Hawkers in Singapore have been hit hard by the pandemic and it's more important now than ever to support them.
It’s been a rollercoaster ride for the local dining scene. Just last year, we were hit by the circuit breaker (CB). But as we moved to Phase 2 and Phase 3, there was a glimmer of hope – until restrictions were tightened once more. Again, F&B businesses bore the brunt of it. And there’s one group of people who always need our support: hawkers.
With the dining restrictions, restaurants and cafes jumped on the food delivery bandwagon to tide them over. But what about hawkers? The temporary measures exposed an underlying struggle. During the CB, we had the food delivery apps debate: whether they’re the most practical and effective way to support eateries. And this year, hawkers made headlines – in particular, elderly ones who weren’t as tech-savvy and faced difficult times when people stayed home.
The struggles of hawkers in a pandemic world
With WFH as the default, it’s only natural that food deliveries increase and walk-in diners decrease. Unfortunately, that effect trickled down to hawker centres. Amoy Street Food Centre saw an 80% drop in footfall, says Gwern Khoo, co-owner of A Noodle Story.
“Walk-in sales and revenue have definitely been affected. Lucky for us, as we pivoted online during the last CB, we were not as affected as our neighbours,” he explains.
At Tekka Market and Food Centre, Seeni Ibrahim, the owner of Yakader Muslim Food, mentions the drastic drop in diners. Fortunately, his business didn’t see much of a dip thanks to online and offline orders from customers.
For hawkers who aren’t on delivery apps, their only source of revenue comes from self-collection orders. The folks of Wow Wow West Genuine at ABC Brickworks Market & Food Centre lament their struggles amidst Phase 2 (HA).
“Hawkers have extremely low-profit margins. Finding appropriate delivery channels or packaging that will retain good food quality remains a struggle,” the team says.
Another factor? The high commission and membership rates on delivery apps. In addition, hawkers are required to pay fees like facility management and table cleaning, which inevitably eat into their costs. “Until we’re able to find a feasible solution, we will not be on board on any delivery platform; we’ll opt only for self-collection.”
These sentiments echo with many hawkers during what’s been termed “CB-lite”. Perhaps diners were aware of their plight, but not the full extent of it – until their struggles were thrown into sharp relief when a poignant video of a nasi padang hawker went viral. Through tears, she shared her troubles and how badly affected her business was. Soon after the video went live, people poured in to support the hawker stall and her food sold out quickly.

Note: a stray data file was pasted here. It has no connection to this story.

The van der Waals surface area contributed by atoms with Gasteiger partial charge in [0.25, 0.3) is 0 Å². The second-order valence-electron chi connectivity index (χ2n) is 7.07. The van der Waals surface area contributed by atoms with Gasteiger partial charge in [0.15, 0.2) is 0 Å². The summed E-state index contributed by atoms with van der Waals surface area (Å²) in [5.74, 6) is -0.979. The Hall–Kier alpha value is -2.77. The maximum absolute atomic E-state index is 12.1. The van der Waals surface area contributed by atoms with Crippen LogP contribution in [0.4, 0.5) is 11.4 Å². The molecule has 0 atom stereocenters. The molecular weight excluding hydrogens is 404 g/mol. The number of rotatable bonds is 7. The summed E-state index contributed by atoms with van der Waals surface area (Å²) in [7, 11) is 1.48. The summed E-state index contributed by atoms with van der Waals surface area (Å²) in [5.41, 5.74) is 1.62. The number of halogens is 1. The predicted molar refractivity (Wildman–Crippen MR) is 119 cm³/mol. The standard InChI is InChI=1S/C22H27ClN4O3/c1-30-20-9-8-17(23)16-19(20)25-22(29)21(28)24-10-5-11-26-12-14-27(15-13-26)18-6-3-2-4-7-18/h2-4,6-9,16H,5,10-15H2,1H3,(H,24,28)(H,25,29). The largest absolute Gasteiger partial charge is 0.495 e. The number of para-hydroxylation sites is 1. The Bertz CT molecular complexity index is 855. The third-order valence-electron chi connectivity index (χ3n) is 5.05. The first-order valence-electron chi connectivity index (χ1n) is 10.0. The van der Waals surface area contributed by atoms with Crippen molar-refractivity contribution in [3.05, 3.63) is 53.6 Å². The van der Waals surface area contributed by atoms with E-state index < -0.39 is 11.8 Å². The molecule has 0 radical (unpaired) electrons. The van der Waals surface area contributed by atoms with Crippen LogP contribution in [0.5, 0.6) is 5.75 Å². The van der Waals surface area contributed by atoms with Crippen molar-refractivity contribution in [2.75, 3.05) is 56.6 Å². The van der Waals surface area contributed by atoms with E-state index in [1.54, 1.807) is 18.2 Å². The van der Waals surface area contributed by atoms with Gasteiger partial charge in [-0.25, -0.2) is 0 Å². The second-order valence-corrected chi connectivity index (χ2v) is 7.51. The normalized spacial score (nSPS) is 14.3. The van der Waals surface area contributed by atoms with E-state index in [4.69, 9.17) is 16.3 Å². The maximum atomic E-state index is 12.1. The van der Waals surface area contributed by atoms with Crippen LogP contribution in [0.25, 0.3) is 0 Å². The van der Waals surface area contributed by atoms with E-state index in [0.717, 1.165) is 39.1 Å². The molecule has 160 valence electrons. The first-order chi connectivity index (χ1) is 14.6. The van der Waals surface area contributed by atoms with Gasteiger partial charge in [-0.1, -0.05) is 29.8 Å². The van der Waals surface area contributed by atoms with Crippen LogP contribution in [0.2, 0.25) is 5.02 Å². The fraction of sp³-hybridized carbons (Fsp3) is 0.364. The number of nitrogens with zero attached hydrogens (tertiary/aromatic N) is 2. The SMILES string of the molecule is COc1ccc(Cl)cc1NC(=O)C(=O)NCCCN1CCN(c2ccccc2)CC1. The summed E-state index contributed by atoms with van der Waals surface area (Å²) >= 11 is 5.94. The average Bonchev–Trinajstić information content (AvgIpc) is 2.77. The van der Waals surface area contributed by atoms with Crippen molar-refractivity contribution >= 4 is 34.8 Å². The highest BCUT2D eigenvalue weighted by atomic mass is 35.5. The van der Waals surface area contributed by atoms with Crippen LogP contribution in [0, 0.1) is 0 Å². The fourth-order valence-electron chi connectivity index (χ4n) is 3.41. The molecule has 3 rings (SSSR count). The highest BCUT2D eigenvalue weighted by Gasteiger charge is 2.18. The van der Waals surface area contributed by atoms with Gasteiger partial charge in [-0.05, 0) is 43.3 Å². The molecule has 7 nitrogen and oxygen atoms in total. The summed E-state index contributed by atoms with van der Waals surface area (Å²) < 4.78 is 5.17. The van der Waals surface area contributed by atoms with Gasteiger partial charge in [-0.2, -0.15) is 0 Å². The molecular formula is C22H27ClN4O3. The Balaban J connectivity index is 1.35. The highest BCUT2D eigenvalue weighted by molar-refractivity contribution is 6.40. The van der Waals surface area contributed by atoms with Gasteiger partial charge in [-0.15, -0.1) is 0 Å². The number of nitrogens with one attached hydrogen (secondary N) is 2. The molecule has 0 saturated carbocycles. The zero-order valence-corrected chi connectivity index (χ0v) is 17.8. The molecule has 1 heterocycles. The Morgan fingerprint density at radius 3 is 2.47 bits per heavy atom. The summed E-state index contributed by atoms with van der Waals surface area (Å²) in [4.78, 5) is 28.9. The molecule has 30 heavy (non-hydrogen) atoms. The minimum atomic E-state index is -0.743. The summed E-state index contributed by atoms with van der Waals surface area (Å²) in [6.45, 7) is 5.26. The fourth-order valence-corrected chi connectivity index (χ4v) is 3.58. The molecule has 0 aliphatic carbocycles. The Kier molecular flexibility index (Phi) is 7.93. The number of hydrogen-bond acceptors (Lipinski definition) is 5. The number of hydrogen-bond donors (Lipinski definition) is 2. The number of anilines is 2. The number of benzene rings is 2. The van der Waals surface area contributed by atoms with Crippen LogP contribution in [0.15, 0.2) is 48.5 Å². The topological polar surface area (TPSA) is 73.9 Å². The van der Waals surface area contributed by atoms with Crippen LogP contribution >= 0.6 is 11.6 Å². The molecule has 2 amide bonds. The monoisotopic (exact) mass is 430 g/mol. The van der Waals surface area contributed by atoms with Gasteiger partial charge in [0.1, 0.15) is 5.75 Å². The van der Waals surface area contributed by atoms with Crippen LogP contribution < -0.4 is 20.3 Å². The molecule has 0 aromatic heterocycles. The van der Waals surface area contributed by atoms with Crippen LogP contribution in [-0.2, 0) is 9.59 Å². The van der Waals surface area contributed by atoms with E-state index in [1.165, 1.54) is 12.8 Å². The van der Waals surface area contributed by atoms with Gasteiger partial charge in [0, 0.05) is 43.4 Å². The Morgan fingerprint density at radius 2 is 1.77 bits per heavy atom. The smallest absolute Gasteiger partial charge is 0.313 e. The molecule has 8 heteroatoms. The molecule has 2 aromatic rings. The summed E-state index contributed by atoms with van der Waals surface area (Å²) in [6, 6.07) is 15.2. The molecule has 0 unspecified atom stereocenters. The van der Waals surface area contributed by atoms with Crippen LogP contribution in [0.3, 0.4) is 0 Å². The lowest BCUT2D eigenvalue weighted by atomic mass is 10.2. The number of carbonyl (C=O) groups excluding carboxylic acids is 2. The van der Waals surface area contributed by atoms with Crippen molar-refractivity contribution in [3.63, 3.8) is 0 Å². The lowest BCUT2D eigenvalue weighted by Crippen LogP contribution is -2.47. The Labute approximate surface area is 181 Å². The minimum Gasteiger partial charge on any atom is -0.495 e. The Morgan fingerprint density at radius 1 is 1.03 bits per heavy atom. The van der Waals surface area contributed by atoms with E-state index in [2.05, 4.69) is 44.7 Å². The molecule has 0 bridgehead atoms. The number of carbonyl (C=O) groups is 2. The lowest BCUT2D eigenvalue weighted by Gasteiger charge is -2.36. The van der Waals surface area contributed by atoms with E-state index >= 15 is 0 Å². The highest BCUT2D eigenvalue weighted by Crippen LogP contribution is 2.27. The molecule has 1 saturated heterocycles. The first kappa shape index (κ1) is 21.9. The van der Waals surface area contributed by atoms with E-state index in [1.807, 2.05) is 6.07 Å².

The local community shows its love
One great initiative we spotted: a map of digitally disadvantaged hawkers created by a Reddit user. What started with just 10 stalls now has 200, thanks to contributions. Know a hawker who’s not in the directory? You can add one!
On Instagram, @wheretodapao is another thoughtful project. With over 37k followers, the account spotlights elderly hawkers who need our support. Each user-submitted photo comes with a caption narrating a personal anecdote about the hawker and their food. As you browse through the posts, you’ll get acquainted with the faces behind each stall. These are real people whose livelihood revolves around feeding us, even during a pandemic.
It doesn’t stop there. The government also encourages hawkers to go digital. Just last year, it was reported that 18,000 stalls received cashless payments. Now, there’s a push for hawkers to get on delivery platforms by providing them with incentives.
Get in, we’re gonna save the hawkers
Having earned Unesco status, hawker centres are the heart of Singapore’s culture and food scene. With our ever-changing landscape, these familiar sights are one of the few constants. Flanked by skyscrapers and mega malls, they offer an affordable respite for many and a safe haven where people from all walks of life can eat and mingle.
Want to support our local hawkers? It’s easy, just purchase and appreciate their food. There are various Facebook groups like Hawkers United: Dabao 2020 and Can Eat! Hawker Food for you to share your favourite stalls and unearth hidden gems. To enjoy fuss-free selections, WhyQ and#SupportLocalSG are great delivery options.
Also, check out the @SaveTheHawkersBot on Telegram. It matches customers interested in buying food from a particular hawker centre with people heading to that same place. And don’t underestimate the power of word-of-mouth. Just like how you’d recommend a restaurant to your friend, do the same for your favourite hawker.
We all can play our part to preserve our beloved hawker culture. It’s one thing that unites us and it’ll take more than a pandemic to change that.